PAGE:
LBJ and War

The veracity of that far-fetched story—burnished and succored primarily by the usual denizens of the American establishment, including its media, academy, and government officials—has grown increasingly threadbare in the long years since. This, despite the U.S. government continuing to harbor many critical documents related to the events for purposes of “national security.”


One thing is not debatable. From the date of Kennedy’s assassination forward, under the leadership of new president Lyndon Johnson, America’s withdrawal from Vietnam ceased, and its buildup there began and grew for many tragic years. As the new president told Secretary of Defense Robert McNamara in a private, though taped, conversation: “I always thought it was a mistake to discuss withdrawing (from Vietnam), bad psychologically. But you and the President thought otherwise, and I just sat there and listened.”


Johnson’s long-practiced secrecy and dishonesty finally found him out, however. His doubleminded fear, predicated on deep seated immorality, prohibited American soldiery from doing what it needed to do to win the war. Instead, U.S troops were forced to fight a brutal, demoralizing, “limited” war, prohibited from setting foot into the nation they were fighting!


The Communists, meanwhile, were willing to fight a hundred years and lose their entire population if necessary. They employed guerilla tactics in a strategy of defeating the world’s greatest power with “death by a thousand cuts.” By 1968, more than half a million American troops were in Vietnam, and U.S. military commanders wanted hundreds of thousands more.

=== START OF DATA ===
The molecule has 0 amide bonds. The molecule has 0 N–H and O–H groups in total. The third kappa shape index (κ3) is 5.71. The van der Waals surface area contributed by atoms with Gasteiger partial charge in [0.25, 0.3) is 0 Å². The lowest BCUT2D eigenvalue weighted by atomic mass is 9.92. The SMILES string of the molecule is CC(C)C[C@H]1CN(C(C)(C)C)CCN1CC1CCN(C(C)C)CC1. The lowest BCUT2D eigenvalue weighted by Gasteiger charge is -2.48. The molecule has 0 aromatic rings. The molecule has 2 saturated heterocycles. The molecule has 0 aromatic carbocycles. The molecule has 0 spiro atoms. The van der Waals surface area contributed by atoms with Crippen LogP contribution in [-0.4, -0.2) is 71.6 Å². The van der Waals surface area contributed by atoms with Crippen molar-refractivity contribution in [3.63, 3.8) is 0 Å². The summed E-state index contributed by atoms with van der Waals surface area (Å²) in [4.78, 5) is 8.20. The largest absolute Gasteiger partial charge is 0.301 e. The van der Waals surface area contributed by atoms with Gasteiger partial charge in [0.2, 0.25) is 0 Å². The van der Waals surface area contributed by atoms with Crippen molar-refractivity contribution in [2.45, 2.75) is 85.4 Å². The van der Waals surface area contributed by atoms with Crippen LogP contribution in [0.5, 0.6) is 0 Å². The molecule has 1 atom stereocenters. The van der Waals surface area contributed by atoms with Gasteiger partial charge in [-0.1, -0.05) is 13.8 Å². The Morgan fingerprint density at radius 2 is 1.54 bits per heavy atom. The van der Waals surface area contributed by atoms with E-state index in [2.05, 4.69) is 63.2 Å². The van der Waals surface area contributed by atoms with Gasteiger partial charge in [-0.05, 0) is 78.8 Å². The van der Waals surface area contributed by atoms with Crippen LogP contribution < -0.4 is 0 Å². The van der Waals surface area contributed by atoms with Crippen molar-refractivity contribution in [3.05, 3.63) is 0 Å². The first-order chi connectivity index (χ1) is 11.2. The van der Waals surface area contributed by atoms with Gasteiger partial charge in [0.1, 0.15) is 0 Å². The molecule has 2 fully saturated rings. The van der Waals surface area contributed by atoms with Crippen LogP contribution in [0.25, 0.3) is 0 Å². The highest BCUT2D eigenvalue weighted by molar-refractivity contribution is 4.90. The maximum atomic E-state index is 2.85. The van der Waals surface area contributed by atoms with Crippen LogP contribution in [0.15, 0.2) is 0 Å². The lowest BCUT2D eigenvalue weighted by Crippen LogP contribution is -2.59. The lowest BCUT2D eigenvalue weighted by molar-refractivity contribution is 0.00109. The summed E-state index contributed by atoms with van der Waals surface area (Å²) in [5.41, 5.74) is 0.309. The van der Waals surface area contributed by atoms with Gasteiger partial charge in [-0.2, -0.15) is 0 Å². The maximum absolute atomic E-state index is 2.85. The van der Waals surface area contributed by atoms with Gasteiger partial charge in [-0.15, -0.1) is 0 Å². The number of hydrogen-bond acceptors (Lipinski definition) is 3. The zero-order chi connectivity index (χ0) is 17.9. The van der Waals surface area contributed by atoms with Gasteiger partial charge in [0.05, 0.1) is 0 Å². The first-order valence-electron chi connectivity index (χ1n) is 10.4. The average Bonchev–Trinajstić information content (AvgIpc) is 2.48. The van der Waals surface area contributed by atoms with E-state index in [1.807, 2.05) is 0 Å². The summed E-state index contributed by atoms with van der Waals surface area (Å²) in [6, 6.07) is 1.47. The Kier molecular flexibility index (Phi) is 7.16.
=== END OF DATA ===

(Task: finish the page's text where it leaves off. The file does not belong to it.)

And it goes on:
Civil discord on the American home front, meanwhile, rose in the late 1960s to heights not witnessed since the Civil War. So did generational conflict among the American public. The two greatest peace leaders in the nation—black Civil Rights leader Martin Luther King Jr. and Kennedy’s own brother and 1968 presidential frontrunner Robert—were also murdered in cold blood, in public. During that year, one journalist opined, “the nation lived through more history than it could digest.”


The majority of Oklahomans of all ages, especially middle-aged and older, continued to trust and support their public officials and institutions, and to respect the military and war effort as the decade ended. Even so, thousands of draft-aged young men sought government-approved deferments from military service, which they knew would likely involve Vietnam.


Not only could the traditional “outs” of health problems or conscientious objector status qualify them, but, during the Vietnam War, so could college attendance. Thus, America’s young, disproportionately comprised of poor whites and racial minorities, were fighting for their lives in a vicious and unforgiving hellhole 10,000 miles away. They were doing so without hundreds of thousands of the very sort of men who had always before formed their battlefield leadership in officer and non-commissioned officer ranks.


The haunting 1964 words of Chiang Kai-Shek, abandoned by the U.S. and subsequently overthrown by Mao’s fearsome Reds, mournfully invoked the consequences of his betrayal by Communist conspirators from many nations, including the U.S. and Britain (OKLAHOMANS 2, Chapters 7, 8): “All the troubles in Asia, from Korea to India, can be traced to the Chinese Communists.”

 

The above article is a bonus to the fascinating historical content found within our book

Oklahomans Vol 2 :

Statehood - 2020s

which can be purchased HERE.


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